Resilient people and place demand respect

South Dunedin from above. PHOTO: ODT FILES
South Dunedin from above. PHOTO: ODT FILES
A South Dunedin hub is an important start in the area’s revitalisation, writes Tony Eyre.

A pop up pub in South Dunedin? Did I read it right? No, it seems my eyes were playing tricks with me with the announcement in a recent Dunedin City Council fold-out newsletter that a temporary home had been found for a pop up hub at the home of Cargill Enterprises in Hillside Rd. When you pop down to the hub, you won't be served a pint or tempted to play the pokies. This hub, as they call it, is to be a service centre for South Dunedin as a space for community activities, meeting rooms, a DCC service centre to pay your bills and a small-scale public library.

It's been a long time coming but the good people of South Dunedin seem to have the patience of Job. The community hub, once opened, is intended to be an important starting point in the long-term plans for the revitalisation of the South Dunedin retail centre and the enhancement of community facilities in the area.

There has been no shortage of frustration, debate and stop-start plans over many years as to what form of community centre including a library is best suited for South Dunedin. This new pop up hub is at best a toe in the water and its popularity or otherwise will be monitored by the council to give a steer on what may be a more permanent option in giving a much-needed lift to the area's social and economic wellbeing.

Marrying into a South Dunedin family 40 years ago has given me a fondness for this working-class suburb and I like to take long walks around its perimeter and through its narrow streets and back alleys.

As I look south from Cargill's Cnr, the long stretch of King Edward St's sometimes bustling retail precinct retains the look of a small-town main street with its chimneyed brick buildings, picturesque facades and poled verandas.

Despite shopping giants Pak'n Save and The Warehouse on its doorstep, the old down-at-heel main street continues to demand respect as a destination. While the closure of established businesses has left some empty premises, there is still plenty of retail variety, although there does appear to be a predominance of eating places, second-hand dealers and opportunity shops. But some things haven't changed. Old family businesses like Thomas Shoes, Alex Campbell Menswear and Brocklebanks Dry Cleaners continue to attract loyal customers going back generations. The major trading banks too have stood their ground, jostling for their share of South Dunedin business.

A less optimistic picture of South Dunedin can be found in Hillside Rd, where the great monolith of the Hillside Railway Workshops stretches like a glass mausoleum down several blocks, a victim of KiwiRail's awarding of a lucrative contract to China for the manufacture of flatbed wagons complete with shoddy brakes.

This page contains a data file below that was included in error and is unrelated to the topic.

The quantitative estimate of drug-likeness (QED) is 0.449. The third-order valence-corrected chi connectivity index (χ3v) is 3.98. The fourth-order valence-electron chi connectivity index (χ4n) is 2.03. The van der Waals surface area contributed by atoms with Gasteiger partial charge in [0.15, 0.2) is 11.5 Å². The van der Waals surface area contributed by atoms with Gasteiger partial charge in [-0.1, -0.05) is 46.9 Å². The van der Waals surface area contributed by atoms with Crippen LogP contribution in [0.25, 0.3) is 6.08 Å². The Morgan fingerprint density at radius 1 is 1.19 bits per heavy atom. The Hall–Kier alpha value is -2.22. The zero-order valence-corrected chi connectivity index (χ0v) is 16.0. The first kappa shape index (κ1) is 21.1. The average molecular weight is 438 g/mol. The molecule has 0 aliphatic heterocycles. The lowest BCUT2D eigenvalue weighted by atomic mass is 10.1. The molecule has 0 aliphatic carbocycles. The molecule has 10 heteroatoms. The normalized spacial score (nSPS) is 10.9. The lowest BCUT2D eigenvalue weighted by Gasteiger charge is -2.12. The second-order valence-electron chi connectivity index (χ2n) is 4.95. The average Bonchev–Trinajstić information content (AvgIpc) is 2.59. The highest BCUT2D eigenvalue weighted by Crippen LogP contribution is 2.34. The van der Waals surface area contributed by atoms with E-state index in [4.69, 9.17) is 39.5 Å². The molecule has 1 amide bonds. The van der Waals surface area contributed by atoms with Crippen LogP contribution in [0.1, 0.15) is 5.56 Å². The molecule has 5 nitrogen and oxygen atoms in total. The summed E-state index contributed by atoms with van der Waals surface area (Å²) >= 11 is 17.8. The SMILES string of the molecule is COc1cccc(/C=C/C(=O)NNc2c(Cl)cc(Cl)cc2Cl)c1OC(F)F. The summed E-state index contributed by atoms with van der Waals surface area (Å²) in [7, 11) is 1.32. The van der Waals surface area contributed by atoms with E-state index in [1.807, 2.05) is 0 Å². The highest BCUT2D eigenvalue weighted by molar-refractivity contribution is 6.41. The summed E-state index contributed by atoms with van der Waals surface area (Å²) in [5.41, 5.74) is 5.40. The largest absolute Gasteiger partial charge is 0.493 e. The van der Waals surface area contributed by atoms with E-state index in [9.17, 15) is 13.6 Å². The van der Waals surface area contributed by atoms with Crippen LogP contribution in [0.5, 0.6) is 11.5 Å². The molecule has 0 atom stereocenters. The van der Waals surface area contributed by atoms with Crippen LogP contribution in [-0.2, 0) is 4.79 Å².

Life in South Dunedin wasn't always easy and a certain toughness and resilience is evident in some of the flat's better known achievers. Out of Reid and Wilkie Rds came a pretty handy New Zealand hockey representative and all-round sportsman, Brian Turner, even better known as one of the country's leading poets and a hard-hitting champion for the environment. Not surprisingly, he's penned a poem on his South Dunedin roots.

Growing up in Atkinson St, an altar boy well used to the taunt, ``Catholic dogs, stink like frogs'', was later labelled ``the screaming skull'' for his unrelenting megaphone activism during the 1981 Springbok Tour. This was John Minto, the Halt All Racist Tours national organiser whose lean, gaunt figure was like a magnet to police riot squad members who nicknamed their Monadnock PR24 long-baton, the ``Minto Bar''.

Cricketing legend Brendon McCullum grew up across the Bay View Rd border in St Kilda's Waterloo St - and proud of it. Did he get a bit emotional after clocking up a record-breaking triple century against India at the Basin Reserve in 2014? ``Nah, no tear in the eye. I'm from South Dunedin,'' was his response.

And in a backyard shed in their Oxford St home, a young Yvonne Fogarty, coached by her dad, showed early promise as a left-handed attacking table tennis player. As a 15-year-old schoolgirl she was selected to represent New Zealand at the 1967 World Championships in Stockholm and later went on to become a NZ singles champion. The community-minded people of South Dunedin organised raffles and a fair at Culling Park to raise the travel funds to get their local girl to Sweden in the New Zealand blazer.

The new community hub, despite its temporary home for the next two years is a positive commitment from the council to widen its engagement with South Dunedin residents and will hopefully lead the way, with community input, for a more permanent gathering place - if not quite a local watering hole.

Tony Eyre is a Dunedin writer.

Add a Comment